Insider’s Tip: Craving even more Georgian food in NYC? Our article has you covered!
Pac Man Shrimp Dumplings at Red Farm
Joe Ng, the chef people call the dumpling king of New York, is in the kitchen at Red Farm, which has locations in the West Village and Upper West Side. Nearly all the dumplings on the menu at this innovative Chinese restaurant are excellent. But a fan favorite are the Pac Man shrimp dumplings, which—you guessed it—come in the shape of characters from the ‘80s video game and in different colors too.
Manti Dumplings at Kashkar Cafe
Uyghur cuisine is not only underrated but is underrepresented in New York City. This is why people from all over New York trek out to Brighton Beach to get a seat at the table at Kashkar Cafe. The grilled meat here is phenomenal. So are the manti dumplings, which are stuffed with meat, soaked in butter, and then fried.
Pan-Fried Dumplings at Kung Fu Little Steamed Buns Ramen
The pork pan-fried dumplings at a giant mouthful of a restaurant named—wait for it—Kung Fu Little Steamed Buns Ramen are the reason to come here. Sure, they do a lot of great Chinese staples at this Hell’s Kitchen spot, but the crispy exterior dough gives way to juicy pork goodness once you bite into the dumpling.
Pierogies at Veselka
Ever since Vladimir Putin’s “special military operation” in Ukraine started in February 2022, diners in New York have been flocking to Veselka, a long-time Ukrainian-flavored restaurant in the East Village to support Ukraine. (The restaurant regularly gives a portion of profits to relief efforts in Ukraine.) But you should go here anyway for the eatery’s delicious pierogies which come stuffed with short rib or bacon and eggs or sauerkraut and mushrooms.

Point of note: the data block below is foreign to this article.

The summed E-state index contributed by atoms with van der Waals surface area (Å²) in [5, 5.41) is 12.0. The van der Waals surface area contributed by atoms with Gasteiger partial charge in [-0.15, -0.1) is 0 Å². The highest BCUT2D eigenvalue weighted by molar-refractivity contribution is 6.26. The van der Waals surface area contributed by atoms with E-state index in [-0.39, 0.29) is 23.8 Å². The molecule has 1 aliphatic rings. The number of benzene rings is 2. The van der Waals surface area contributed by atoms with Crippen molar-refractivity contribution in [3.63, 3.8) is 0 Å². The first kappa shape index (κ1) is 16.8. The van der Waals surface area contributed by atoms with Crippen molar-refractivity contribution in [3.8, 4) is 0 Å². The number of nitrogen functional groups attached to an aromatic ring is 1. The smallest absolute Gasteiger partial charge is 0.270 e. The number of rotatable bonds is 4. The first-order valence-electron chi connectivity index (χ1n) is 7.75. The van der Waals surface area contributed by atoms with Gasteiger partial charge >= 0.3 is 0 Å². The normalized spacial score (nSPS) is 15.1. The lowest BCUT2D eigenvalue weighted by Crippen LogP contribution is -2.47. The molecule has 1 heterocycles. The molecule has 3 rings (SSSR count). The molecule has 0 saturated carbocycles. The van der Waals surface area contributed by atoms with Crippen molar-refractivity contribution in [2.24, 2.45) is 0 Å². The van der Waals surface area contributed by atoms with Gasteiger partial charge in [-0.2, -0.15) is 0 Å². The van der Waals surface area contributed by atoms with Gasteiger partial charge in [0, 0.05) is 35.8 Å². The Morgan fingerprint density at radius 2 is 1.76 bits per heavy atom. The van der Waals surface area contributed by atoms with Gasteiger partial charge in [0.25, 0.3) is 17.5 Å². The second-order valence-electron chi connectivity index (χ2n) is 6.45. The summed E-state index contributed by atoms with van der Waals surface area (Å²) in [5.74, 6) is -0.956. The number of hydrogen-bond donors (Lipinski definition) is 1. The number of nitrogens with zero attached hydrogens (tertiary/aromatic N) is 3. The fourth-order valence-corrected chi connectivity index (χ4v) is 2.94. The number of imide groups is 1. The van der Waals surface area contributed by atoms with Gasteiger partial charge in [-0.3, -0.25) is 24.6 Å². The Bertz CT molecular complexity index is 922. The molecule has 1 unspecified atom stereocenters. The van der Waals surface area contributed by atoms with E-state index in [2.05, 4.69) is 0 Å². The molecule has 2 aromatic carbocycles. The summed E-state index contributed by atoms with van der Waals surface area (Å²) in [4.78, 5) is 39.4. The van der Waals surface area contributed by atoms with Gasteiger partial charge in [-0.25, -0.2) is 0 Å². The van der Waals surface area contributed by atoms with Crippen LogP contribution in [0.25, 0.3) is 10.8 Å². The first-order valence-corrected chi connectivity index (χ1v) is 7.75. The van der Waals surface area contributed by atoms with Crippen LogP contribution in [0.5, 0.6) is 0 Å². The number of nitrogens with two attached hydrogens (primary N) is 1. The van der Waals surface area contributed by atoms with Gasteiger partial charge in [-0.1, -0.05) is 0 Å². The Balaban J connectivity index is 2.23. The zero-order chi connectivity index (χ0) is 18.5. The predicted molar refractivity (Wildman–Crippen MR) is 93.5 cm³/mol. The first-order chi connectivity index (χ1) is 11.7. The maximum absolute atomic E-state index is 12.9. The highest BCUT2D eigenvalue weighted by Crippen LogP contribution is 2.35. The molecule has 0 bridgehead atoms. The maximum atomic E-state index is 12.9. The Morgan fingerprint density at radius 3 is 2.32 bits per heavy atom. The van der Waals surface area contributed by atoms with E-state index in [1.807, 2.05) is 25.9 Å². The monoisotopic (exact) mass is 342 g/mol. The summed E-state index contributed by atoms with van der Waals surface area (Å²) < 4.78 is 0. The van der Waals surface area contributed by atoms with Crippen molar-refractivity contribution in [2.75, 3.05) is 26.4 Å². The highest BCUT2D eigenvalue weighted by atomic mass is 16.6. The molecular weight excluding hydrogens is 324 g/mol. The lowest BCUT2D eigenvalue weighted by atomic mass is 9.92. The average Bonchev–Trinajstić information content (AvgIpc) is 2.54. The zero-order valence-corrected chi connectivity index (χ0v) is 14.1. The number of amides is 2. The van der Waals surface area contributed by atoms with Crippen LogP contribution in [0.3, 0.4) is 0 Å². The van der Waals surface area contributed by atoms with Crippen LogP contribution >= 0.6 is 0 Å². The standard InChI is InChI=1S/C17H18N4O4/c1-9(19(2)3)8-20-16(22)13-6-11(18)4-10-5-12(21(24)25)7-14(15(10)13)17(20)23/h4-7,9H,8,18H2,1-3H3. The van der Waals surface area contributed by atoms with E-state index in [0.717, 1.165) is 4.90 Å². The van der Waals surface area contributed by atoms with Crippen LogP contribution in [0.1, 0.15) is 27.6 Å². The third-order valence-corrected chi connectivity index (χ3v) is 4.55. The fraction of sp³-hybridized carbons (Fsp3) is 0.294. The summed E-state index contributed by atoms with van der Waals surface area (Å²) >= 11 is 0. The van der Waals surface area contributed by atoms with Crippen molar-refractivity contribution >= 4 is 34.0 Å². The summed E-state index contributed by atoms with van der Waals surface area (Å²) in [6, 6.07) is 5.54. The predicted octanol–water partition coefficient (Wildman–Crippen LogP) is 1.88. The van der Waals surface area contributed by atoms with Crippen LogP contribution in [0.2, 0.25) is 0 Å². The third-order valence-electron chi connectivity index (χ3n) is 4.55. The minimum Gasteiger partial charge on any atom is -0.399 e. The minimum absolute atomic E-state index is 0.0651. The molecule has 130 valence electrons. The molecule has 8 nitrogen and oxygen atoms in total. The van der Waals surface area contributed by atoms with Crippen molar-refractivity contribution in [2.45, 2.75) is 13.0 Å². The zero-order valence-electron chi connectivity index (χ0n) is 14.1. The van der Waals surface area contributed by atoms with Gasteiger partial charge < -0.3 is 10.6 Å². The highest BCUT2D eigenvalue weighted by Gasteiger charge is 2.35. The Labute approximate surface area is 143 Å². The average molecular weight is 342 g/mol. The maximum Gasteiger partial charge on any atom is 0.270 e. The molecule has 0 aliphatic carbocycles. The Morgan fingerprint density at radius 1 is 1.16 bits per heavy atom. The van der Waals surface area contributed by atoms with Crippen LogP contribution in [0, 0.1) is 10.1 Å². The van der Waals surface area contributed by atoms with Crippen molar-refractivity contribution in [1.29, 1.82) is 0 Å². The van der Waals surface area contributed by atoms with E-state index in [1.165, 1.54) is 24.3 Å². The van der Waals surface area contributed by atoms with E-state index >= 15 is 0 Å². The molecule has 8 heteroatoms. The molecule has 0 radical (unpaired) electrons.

Soup Dumplings at Pinch Chinese
Soup dumplings are a culinary miracle. A thin outer skin somehow holds in pieces of crab and pork but also a luscious, delicious soup broth. It’s one of the greatest human inventions. And New York, fortunately, has no shortage of places that make quality xiao long bao, or soup dumplings. One of the best is Pinch Chinese in SoHo. You can also get an excellent version at The Bao in the East Village.
Steamed Pork Dumplings with Shrimp at Tim Ho Wan
The original, first iteration of Tim Ho Wan is located in Hong Kong. And has the distinction of being the most affordable Michelin-starred restaurant on the planet. They’ve since expanded to New York City and beyond and we’re better off for it. Especially when an order of steamed pork and shrimp dumplings arrives at the table off this East Village dim sum spot. The paper-thin exterior gives way to juicy pork and shrimp.
David Farley is a West Village-based food and travel writer whose work appears regularly in the New York Times, National Geographic, BBC, and Food & Wine, among other publications. He’s the author of three books, including “An Irreverent Curiosity: In Search of the Church’s Strangest Relic in Italy’s Oddest Town,” which was made into a documentary by the National Geographic Channel. You can find Farley’s online homes here and here.